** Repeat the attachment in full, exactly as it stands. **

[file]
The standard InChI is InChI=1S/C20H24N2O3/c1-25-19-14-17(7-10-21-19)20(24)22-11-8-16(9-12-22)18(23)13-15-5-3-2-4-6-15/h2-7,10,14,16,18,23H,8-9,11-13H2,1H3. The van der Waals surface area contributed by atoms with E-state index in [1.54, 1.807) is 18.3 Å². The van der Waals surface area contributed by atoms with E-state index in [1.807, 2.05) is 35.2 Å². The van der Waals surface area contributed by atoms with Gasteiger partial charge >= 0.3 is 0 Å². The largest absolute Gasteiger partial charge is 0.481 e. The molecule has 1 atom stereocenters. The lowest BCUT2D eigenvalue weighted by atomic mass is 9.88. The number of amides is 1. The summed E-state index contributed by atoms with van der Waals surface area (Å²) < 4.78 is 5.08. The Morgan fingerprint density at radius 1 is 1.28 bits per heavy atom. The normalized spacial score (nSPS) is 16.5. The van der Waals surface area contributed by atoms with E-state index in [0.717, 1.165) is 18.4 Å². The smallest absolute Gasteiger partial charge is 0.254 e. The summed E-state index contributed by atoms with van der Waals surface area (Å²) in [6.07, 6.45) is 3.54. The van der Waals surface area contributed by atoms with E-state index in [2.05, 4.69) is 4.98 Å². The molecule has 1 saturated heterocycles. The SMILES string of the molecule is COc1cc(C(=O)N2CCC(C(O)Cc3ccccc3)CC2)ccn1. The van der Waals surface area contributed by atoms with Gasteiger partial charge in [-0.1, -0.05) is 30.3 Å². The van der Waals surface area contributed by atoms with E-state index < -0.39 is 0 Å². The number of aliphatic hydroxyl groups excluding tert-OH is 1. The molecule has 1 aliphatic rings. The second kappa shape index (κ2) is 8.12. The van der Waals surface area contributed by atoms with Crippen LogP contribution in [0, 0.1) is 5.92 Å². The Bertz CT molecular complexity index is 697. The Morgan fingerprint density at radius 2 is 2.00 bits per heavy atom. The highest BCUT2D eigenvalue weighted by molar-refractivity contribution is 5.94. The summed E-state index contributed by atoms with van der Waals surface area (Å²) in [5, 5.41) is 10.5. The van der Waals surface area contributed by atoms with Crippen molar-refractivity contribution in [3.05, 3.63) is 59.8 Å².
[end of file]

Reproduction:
The standard InChI is InChI=1S/C20H24N2O3/c1-25-19-14-17(7-10-21-19)20(24)22-11-8-16(9-12-22)18(23)13-15-5-3-2-4-6-15/h2-7,10,14,16,18,23H,8-9,11-13H2,1H3. The van der Waals surface area contributed by atoms with E-state index in [1.54, 1.807) is 18.3 Å². The van der Waals surface area contributed by atoms with E-state index in [1.807, 2.05) is 35.2 Å². The van der Waals surface area contributed by atoms with Gasteiger partial charge >= 0.3 is 0 Å². The largest absolute Gasteiger partial charge is 0.481 e. The molecule has 1 atom stereocenters. The lowest BCUT2D eigenvalue weighted by atomic mass is 9.88. The number of amides is 1. The summed E-state index contributed by atoms with van der Waals surface area (Å²) < 4.78 is 5.08. The Morgan fingerprint density at radius 1 is 1.28 bits per heavy atom. The normalized spacial score (nSPS) is 16.5. The van der Waals surface area contributed by atoms with E-state index in [0.717, 1.165) is 18.4 Å². The smallest absolute Gasteiger partial charge is 0.254 e. The summed E-state index contributed by atoms with van der Waals surface area (Å²) in [6.07, 6.45) is 3.54. The van der Waals surface area contributed by atoms with E-state index in [2.05, 4.69) is 4.98 Å². The molecule has 1 saturated heterocycles. The SMILES string of the molecule is COc1cc(C(=O)N2CCC(C(O)Cc3ccccc3)CC2)ccn1. The van der Waals surface area contributed by atoms with Gasteiger partial charge in [-0.1, -0.05) is 30.3 Å². The van der Waals surface area contributed by atoms with E-state index < -0.39 is 0 Å². The number of aliphatic hydroxyl groups excluding tert-OH is 1. The molecule has 1 aliphatic rings. The second kappa shape index (κ2) is 8.12. The van der Waals surface area contributed by atoms with Crippen LogP contribution in [0, 0.1) is 5.92 Å². The Bertz CT molecular complexity index is 697. The Morgan fingerprint density at radius 2 is 2.00 bits per heavy atom. The highest BCUT2D eigenvalue weighted by molar-refractivity contribution is 5.94. The summed E-state index contributed by atoms with van der Waals surface area (Å²) in [5, 5.41) is 10.5. The van der Waals surface area contributed by atoms with Crippen molar-refractivity contribution in [3.05, 3.63) is 59.8 Å².